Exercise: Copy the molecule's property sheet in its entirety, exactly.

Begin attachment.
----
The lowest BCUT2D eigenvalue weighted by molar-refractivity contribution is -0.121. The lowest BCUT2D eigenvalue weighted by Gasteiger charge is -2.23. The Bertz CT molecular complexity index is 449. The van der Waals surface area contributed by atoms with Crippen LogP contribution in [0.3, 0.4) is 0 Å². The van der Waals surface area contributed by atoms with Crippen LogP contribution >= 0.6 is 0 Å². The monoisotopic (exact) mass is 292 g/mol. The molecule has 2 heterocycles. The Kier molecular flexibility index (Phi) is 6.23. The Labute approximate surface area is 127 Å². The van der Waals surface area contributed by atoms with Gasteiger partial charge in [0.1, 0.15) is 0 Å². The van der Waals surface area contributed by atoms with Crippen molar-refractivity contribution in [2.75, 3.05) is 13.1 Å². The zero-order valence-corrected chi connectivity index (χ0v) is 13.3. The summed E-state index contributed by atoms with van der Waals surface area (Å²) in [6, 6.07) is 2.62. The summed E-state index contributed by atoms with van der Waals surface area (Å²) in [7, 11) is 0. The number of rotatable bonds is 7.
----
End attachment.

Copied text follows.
The lowest BCUT2D eigenvalue weighted by molar-refractivity contribution is -0.121. The lowest BCUT2D eigenvalue weighted by Gasteiger charge is -2.23. The Bertz CT molecular complexity index is 449. The van der Waals surface area contributed by atoms with Crippen LogP contribution in [0.3, 0.4) is 0 Å². The van der Waals surface area contributed by atoms with Crippen LogP contribution >= 0.6 is 0 Å². The monoisotopic (exact) mass is 292 g/mol. The molecule has 2 heterocycles. The Kier molecular flexibility index (Phi) is 6.23. The Labute approximate surface area is 127 Å². The van der Waals surface area contributed by atoms with Gasteiger partial charge in [0.1, 0.15) is 0 Å². The van der Waals surface area contributed by atoms with Crippen molar-refractivity contribution in [2.75, 3.05) is 13.1 Å². The zero-order valence-corrected chi connectivity index (χ0v) is 13.3. The summed E-state index contributed by atoms with van der Waals surface area (Å²) in [6, 6.07) is 2.62. The summed E-state index contributed by atoms with van der Waals surface area (Å²) in [7, 11) is 0. The number of rotatable bonds is 7.